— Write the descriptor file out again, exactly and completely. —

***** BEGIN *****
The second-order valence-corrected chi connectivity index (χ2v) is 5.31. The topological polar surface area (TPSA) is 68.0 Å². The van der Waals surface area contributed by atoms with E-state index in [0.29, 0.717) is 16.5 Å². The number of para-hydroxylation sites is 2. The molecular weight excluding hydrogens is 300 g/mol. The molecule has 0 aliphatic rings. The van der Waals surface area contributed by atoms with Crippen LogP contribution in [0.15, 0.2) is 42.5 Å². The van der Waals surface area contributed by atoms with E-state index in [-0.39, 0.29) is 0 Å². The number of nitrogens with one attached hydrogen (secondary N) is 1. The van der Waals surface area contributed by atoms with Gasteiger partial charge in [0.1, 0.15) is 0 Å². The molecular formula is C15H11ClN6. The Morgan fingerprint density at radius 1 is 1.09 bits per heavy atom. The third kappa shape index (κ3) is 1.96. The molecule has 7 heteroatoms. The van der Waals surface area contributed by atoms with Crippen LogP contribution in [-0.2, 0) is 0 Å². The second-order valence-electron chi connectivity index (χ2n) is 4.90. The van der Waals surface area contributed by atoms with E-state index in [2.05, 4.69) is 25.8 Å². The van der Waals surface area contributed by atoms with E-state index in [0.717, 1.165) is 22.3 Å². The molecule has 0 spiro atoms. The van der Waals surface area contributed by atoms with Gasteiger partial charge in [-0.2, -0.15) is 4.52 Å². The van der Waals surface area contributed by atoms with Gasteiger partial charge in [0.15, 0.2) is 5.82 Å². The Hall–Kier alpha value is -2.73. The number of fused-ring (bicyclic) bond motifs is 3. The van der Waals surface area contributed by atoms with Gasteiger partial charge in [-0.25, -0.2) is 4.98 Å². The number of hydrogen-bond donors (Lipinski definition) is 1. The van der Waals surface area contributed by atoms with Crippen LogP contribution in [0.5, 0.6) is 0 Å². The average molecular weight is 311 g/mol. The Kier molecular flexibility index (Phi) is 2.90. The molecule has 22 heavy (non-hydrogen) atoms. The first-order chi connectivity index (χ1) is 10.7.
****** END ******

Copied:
The second-order valence-corrected chi connectivity index (χ2v) is 5.31. The topological polar surface area (TPSA) is 68.0 Å². The van der Waals surface area contributed by atoms with E-state index in [0.29, 0.717) is 16.5 Å². The number of para-hydroxylation sites is 2. The molecular weight excluding hydrogens is 300 g/mol. The molecule has 0 aliphatic rings. The van der Waals surface area contributed by atoms with Crippen LogP contribution in [0.15, 0.2) is 42.5 Å². The van der Waals surface area contributed by atoms with E-state index in [-0.39, 0.29) is 0 Å². The number of nitrogens with one attached hydrogen (secondary N) is 1. The van der Waals surface area contributed by atoms with Gasteiger partial charge in [0.1, 0.15) is 0 Å². The molecular formula is C15H11ClN6. The Morgan fingerprint density at radius 1 is 1.09 bits per heavy atom. The third kappa shape index (κ3) is 1.96. The molecule has 7 heteroatoms. The van der Waals surface area contributed by atoms with Crippen LogP contribution in [-0.2, 0) is 0 Å². The second-order valence-electron chi connectivity index (χ2n) is 4.90. The van der Waals surface area contributed by atoms with E-state index in [2.05, 4.69) is 25.8 Å². The van der Waals surface area contributed by atoms with E-state index in [0.717, 1.165) is 22.3 Å². The molecule has 0 spiro atoms. The van der Waals surface area contributed by atoms with Gasteiger partial charge in [-0.2, -0.15) is 4.52 Å². The van der Waals surface area contributed by atoms with Gasteiger partial charge in [0.15, 0.2) is 5.82 Å². The Hall–Kier alpha value is -2.73. The number of fused-ring (bicyclic) bond motifs is 3. The van der Waals surface area contributed by atoms with Gasteiger partial charge in [-0.25, -0.2) is 4.98 Å². The number of hydrogen-bond donors (Lipinski definition) is 1. The van der Waals surface area contributed by atoms with Crippen LogP contribution in [0.5, 0.6) is 0 Å². The average molecular weight is 311 g/mol. The Kier molecular flexibility index (Phi) is 2.90. The molecule has 22 heavy (non-hydrogen) atoms. The first-order chi connectivity index (χ1) is 10.7.